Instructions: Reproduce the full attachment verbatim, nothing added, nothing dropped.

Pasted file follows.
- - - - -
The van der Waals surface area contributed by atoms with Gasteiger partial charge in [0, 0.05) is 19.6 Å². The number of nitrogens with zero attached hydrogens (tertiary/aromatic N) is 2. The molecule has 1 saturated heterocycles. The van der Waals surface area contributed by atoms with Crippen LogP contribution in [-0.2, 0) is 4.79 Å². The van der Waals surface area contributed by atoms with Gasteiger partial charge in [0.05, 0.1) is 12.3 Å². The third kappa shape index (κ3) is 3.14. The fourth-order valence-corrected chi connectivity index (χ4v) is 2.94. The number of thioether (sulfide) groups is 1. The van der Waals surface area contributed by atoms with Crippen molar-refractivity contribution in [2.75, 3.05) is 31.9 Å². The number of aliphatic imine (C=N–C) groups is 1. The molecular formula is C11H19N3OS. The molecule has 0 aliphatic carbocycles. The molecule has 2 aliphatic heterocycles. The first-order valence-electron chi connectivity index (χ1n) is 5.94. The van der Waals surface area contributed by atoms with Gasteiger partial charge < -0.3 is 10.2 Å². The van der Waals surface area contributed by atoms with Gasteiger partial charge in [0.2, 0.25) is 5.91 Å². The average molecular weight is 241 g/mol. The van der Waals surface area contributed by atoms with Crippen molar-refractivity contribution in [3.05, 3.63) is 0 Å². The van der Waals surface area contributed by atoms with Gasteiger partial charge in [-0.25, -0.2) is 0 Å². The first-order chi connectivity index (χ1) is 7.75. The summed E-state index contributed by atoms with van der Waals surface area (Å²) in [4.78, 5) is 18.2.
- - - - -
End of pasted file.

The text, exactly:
The van der Waals surface area contributed by atoms with Gasteiger partial charge in [0, 0.05) is 19.6 Å². The number of nitrogens with zero attached hydrogens (tertiary/aromatic N) is 2. The molecule has 1 saturated heterocycles. The van der Waals surface area contributed by atoms with Crippen LogP contribution in [-0.2, 0) is 4.79 Å². The van der Waals surface area contributed by atoms with Gasteiger partial charge in [0.05, 0.1) is 12.3 Å². The third kappa shape index (κ3) is 3.14. The fourth-order valence-corrected chi connectivity index (χ4v) is 2.94. The number of thioether (sulfide) groups is 1. The van der Waals surface area contributed by atoms with Crippen molar-refractivity contribution in [2.75, 3.05) is 31.9 Å². The number of aliphatic imine (C=N–C) groups is 1. The molecular formula is C11H19N3OS. The molecule has 0 aliphatic carbocycles. The molecule has 2 aliphatic heterocycles. The first-order valence-electron chi connectivity index (χ1n) is 5.94. The van der Waals surface area contributed by atoms with Gasteiger partial charge < -0.3 is 10.2 Å². The van der Waals surface area contributed by atoms with Gasteiger partial charge in [0.2, 0.25) is 5.91 Å². The average molecular weight is 241 g/mol. The van der Waals surface area contributed by atoms with Crippen molar-refractivity contribution in [3.05, 3.63) is 0 Å². The van der Waals surface area contributed by atoms with Gasteiger partial charge in [-0.25, -0.2) is 0 Å². The first-order chi connectivity index (χ1) is 7.75. The summed E-state index contributed by atoms with van der Waals surface area (Å²) in [4.78, 5) is 18.2.